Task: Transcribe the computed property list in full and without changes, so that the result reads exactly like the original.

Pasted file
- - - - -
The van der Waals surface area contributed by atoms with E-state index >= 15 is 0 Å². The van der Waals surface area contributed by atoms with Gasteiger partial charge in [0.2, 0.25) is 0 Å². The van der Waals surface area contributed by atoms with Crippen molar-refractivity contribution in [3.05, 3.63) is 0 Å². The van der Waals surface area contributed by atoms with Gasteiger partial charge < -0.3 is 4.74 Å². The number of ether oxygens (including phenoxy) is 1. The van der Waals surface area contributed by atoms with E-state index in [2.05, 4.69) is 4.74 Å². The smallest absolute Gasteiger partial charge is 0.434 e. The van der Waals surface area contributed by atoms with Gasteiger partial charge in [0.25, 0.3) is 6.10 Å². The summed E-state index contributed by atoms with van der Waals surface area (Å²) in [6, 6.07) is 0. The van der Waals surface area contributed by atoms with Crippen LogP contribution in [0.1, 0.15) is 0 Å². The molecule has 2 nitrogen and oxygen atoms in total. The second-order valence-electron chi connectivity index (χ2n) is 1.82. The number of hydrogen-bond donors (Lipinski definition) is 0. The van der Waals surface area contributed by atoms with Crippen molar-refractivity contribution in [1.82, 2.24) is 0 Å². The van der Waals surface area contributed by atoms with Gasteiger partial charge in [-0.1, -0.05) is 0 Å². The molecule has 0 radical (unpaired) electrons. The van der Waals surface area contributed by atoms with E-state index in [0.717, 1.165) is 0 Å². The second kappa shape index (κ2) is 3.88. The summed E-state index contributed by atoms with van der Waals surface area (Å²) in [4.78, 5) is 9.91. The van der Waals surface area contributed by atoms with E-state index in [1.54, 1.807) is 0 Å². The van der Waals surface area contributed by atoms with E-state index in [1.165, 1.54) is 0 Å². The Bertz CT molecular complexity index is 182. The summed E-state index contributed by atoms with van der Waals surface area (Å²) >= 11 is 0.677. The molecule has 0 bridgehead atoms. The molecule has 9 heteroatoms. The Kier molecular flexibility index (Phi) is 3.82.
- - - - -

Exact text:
The van der Waals surface area contributed by atoms with E-state index >= 15 is 0 Å². The van der Waals surface area contributed by atoms with Gasteiger partial charge in [0.2, 0.25) is 0 Å². The van der Waals surface area contributed by atoms with Crippen molar-refractivity contribution in [3.05, 3.63) is 0 Å². The van der Waals surface area contributed by atoms with Gasteiger partial charge < -0.3 is 4.74 Å². The number of ether oxygens (including phenoxy) is 1. The van der Waals surface area contributed by atoms with E-state index in [2.05, 4.69) is 4.74 Å². The smallest absolute Gasteiger partial charge is 0.434 e. The van der Waals surface area contributed by atoms with Gasteiger partial charge in [0.25, 0.3) is 6.10 Å². The summed E-state index contributed by atoms with van der Waals surface area (Å²) in [6, 6.07) is 0. The van der Waals surface area contributed by atoms with Crippen LogP contribution in [0.1, 0.15) is 0 Å². The molecule has 2 nitrogen and oxygen atoms in total. The second-order valence-electron chi connectivity index (χ2n) is 1.82. The number of hydrogen-bond donors (Lipinski definition) is 0. The van der Waals surface area contributed by atoms with Crippen molar-refractivity contribution in [1.82, 2.24) is 0 Å². The van der Waals surface area contributed by atoms with Gasteiger partial charge in [-0.1, -0.05) is 0 Å². The molecule has 0 radical (unpaired) electrons. The van der Waals surface area contributed by atoms with E-state index in [0.717, 1.165) is 0 Å². The second kappa shape index (κ2) is 3.88. The summed E-state index contributed by atoms with van der Waals surface area (Å²) in [4.78, 5) is 9.91. The van der Waals surface area contributed by atoms with E-state index in [1.54, 1.807) is 0 Å². The van der Waals surface area contributed by atoms with E-state index in [1.165, 1.54) is 0 Å². The Bertz CT molecular complexity index is 182. The summed E-state index contributed by atoms with van der Waals surface area (Å²) >= 11 is 0.677. The molecule has 0 bridgehead atoms. The molecule has 9 heteroatoms. The Kier molecular flexibility index (Phi) is 3.82.